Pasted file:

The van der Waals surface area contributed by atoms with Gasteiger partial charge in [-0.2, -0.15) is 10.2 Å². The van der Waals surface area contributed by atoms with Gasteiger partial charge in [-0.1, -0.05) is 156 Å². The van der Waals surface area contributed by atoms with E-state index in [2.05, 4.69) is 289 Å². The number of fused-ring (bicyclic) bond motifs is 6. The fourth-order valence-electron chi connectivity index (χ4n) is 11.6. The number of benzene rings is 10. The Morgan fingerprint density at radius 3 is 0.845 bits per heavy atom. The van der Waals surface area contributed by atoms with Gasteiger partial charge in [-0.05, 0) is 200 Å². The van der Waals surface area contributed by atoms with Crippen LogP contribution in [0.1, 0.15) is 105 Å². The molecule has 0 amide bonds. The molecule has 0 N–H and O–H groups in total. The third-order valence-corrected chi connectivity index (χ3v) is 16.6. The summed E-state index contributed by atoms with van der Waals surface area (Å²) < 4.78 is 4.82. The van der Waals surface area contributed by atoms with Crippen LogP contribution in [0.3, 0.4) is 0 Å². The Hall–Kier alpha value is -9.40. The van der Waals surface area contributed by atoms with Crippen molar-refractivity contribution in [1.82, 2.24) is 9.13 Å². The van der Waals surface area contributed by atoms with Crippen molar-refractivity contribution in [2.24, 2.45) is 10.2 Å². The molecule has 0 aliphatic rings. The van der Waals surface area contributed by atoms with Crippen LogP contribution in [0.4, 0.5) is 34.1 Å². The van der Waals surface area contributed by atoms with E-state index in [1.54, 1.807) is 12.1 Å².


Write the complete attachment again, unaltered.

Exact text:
The van der Waals surface area contributed by atoms with Gasteiger partial charge in [-0.2, -0.15) is 10.2 Å². The van der Waals surface area contributed by atoms with Gasteiger partial charge in [-0.1, -0.05) is 156 Å². The van der Waals surface area contributed by atoms with E-state index in [2.05, 4.69) is 289 Å². The number of fused-ring (bicyclic) bond motifs is 6. The fourth-order valence-electron chi connectivity index (χ4n) is 11.6. The number of benzene rings is 10. The Morgan fingerprint density at radius 3 is 0.845 bits per heavy atom. The van der Waals surface area contributed by atoms with Gasteiger partial charge in [-0.05, 0) is 200 Å². The van der Waals surface area contributed by atoms with Crippen LogP contribution in [0.1, 0.15) is 105 Å². The molecule has 0 amide bonds. The molecule has 0 N–H and O–H groups in total. The third-order valence-corrected chi connectivity index (χ3v) is 16.6. The summed E-state index contributed by atoms with van der Waals surface area (Å²) < 4.78 is 4.82. The van der Waals surface area contributed by atoms with Crippen LogP contribution in [0.3, 0.4) is 0 Å². The Hall–Kier alpha value is -9.40. The van der Waals surface area contributed by atoms with Crippen molar-refractivity contribution in [1.82, 2.24) is 9.13 Å². The van der Waals surface area contributed by atoms with Crippen molar-refractivity contribution in [2.24, 2.45) is 10.2 Å². The molecule has 0 aliphatic rings. The van der Waals surface area contributed by atoms with Crippen LogP contribution in [0.4, 0.5) is 34.1 Å². The van der Waals surface area contributed by atoms with E-state index in [1.54, 1.807) is 12.1 Å².